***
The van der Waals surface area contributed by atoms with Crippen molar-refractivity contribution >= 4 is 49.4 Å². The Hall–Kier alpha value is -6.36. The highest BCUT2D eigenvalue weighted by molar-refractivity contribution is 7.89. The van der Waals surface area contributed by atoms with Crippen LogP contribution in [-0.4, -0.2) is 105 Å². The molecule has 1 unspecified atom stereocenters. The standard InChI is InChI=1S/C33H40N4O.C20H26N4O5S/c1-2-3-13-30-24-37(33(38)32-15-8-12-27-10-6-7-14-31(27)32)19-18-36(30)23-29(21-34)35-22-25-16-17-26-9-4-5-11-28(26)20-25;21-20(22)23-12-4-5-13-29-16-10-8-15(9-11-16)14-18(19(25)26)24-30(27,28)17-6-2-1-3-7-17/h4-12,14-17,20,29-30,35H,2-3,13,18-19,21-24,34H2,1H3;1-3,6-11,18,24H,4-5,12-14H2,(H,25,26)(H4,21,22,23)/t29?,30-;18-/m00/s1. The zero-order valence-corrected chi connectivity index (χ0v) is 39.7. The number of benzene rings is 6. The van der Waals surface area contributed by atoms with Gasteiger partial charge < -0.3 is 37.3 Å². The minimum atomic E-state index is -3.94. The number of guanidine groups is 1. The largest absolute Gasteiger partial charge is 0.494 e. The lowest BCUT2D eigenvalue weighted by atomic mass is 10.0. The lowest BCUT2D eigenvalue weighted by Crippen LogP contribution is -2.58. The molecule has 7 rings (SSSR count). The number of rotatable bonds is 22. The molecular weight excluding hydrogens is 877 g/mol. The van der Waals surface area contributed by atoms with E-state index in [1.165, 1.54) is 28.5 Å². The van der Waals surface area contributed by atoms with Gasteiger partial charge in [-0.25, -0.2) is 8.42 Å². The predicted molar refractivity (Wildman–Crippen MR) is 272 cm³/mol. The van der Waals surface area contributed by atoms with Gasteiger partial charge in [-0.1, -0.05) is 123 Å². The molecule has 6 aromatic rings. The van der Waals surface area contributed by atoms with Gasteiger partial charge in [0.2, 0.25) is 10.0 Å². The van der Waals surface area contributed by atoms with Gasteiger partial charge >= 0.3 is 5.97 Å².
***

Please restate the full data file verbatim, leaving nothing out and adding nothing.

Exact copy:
The van der Waals surface area contributed by atoms with Crippen molar-refractivity contribution >= 4 is 49.4 Å². The Hall–Kier alpha value is -6.36. The highest BCUT2D eigenvalue weighted by molar-refractivity contribution is 7.89. The van der Waals surface area contributed by atoms with Crippen LogP contribution in [-0.4, -0.2) is 105 Å². The molecule has 1 unspecified atom stereocenters. The standard InChI is InChI=1S/C33H40N4O.C20H26N4O5S/c1-2-3-13-30-24-37(33(38)32-15-8-12-27-10-6-7-14-31(27)32)19-18-36(30)23-29(21-34)35-22-25-16-17-26-9-4-5-11-28(26)20-25;21-20(22)23-12-4-5-13-29-16-10-8-15(9-11-16)14-18(19(25)26)24-30(27,28)17-6-2-1-3-7-17/h4-12,14-17,20,29-30,35H,2-3,13,18-19,21-24,34H2,1H3;1-3,6-11,18,24H,4-5,12-14H2,(H,25,26)(H4,21,22,23)/t29?,30-;18-/m00/s1. The zero-order valence-corrected chi connectivity index (χ0v) is 39.7. The number of benzene rings is 6. The van der Waals surface area contributed by atoms with Gasteiger partial charge < -0.3 is 37.3 Å². The minimum atomic E-state index is -3.94. The number of guanidine groups is 1. The largest absolute Gasteiger partial charge is 0.494 e. The lowest BCUT2D eigenvalue weighted by atomic mass is 10.0. The lowest BCUT2D eigenvalue weighted by Crippen LogP contribution is -2.58. The molecule has 7 rings (SSSR count). The number of rotatable bonds is 22. The molecular weight excluding hydrogens is 877 g/mol. The van der Waals surface area contributed by atoms with E-state index in [1.165, 1.54) is 28.5 Å². The van der Waals surface area contributed by atoms with Gasteiger partial charge in [-0.25, -0.2) is 8.42 Å². The predicted molar refractivity (Wildman–Crippen MR) is 272 cm³/mol. The van der Waals surface area contributed by atoms with Gasteiger partial charge in [-0.1, -0.05) is 123 Å². The molecule has 6 aromatic rings. The van der Waals surface area contributed by atoms with Gasteiger partial charge in [0.2, 0.25) is 10.0 Å². The van der Waals surface area contributed by atoms with Gasteiger partial charge >= 0.3 is 5.97 Å².